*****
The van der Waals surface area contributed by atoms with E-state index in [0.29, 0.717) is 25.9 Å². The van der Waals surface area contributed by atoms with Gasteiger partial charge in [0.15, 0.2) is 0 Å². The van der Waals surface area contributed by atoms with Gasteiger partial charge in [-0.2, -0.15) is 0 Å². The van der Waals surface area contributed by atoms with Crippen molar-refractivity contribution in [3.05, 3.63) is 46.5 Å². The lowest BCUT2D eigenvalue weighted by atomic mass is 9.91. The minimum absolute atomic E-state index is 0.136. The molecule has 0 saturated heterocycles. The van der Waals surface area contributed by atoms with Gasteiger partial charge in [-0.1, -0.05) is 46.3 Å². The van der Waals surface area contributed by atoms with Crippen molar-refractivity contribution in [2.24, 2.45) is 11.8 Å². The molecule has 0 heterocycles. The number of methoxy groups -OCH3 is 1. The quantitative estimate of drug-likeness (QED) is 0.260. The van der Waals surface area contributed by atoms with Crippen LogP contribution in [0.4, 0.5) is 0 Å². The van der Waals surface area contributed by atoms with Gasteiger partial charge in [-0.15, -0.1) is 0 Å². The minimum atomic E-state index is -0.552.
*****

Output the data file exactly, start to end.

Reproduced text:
The van der Waals surface area contributed by atoms with E-state index in [0.29, 0.717) is 25.9 Å². The van der Waals surface area contributed by atoms with Gasteiger partial charge in [0.15, 0.2) is 0 Å². The van der Waals surface area contributed by atoms with Gasteiger partial charge in [-0.2, -0.15) is 0 Å². The van der Waals surface area contributed by atoms with Crippen molar-refractivity contribution in [3.05, 3.63) is 46.5 Å². The lowest BCUT2D eigenvalue weighted by atomic mass is 9.91. The minimum absolute atomic E-state index is 0.136. The molecule has 0 saturated heterocycles. The van der Waals surface area contributed by atoms with Gasteiger partial charge in [-0.1, -0.05) is 46.3 Å². The van der Waals surface area contributed by atoms with Crippen molar-refractivity contribution in [2.24, 2.45) is 11.8 Å². The molecule has 0 heterocycles. The number of methoxy groups -OCH3 is 1. The quantitative estimate of drug-likeness (QED) is 0.260. The van der Waals surface area contributed by atoms with Crippen LogP contribution in [0.4, 0.5) is 0 Å². The van der Waals surface area contributed by atoms with Gasteiger partial charge in [-0.15, -0.1) is 0 Å². The minimum atomic E-state index is -0.552.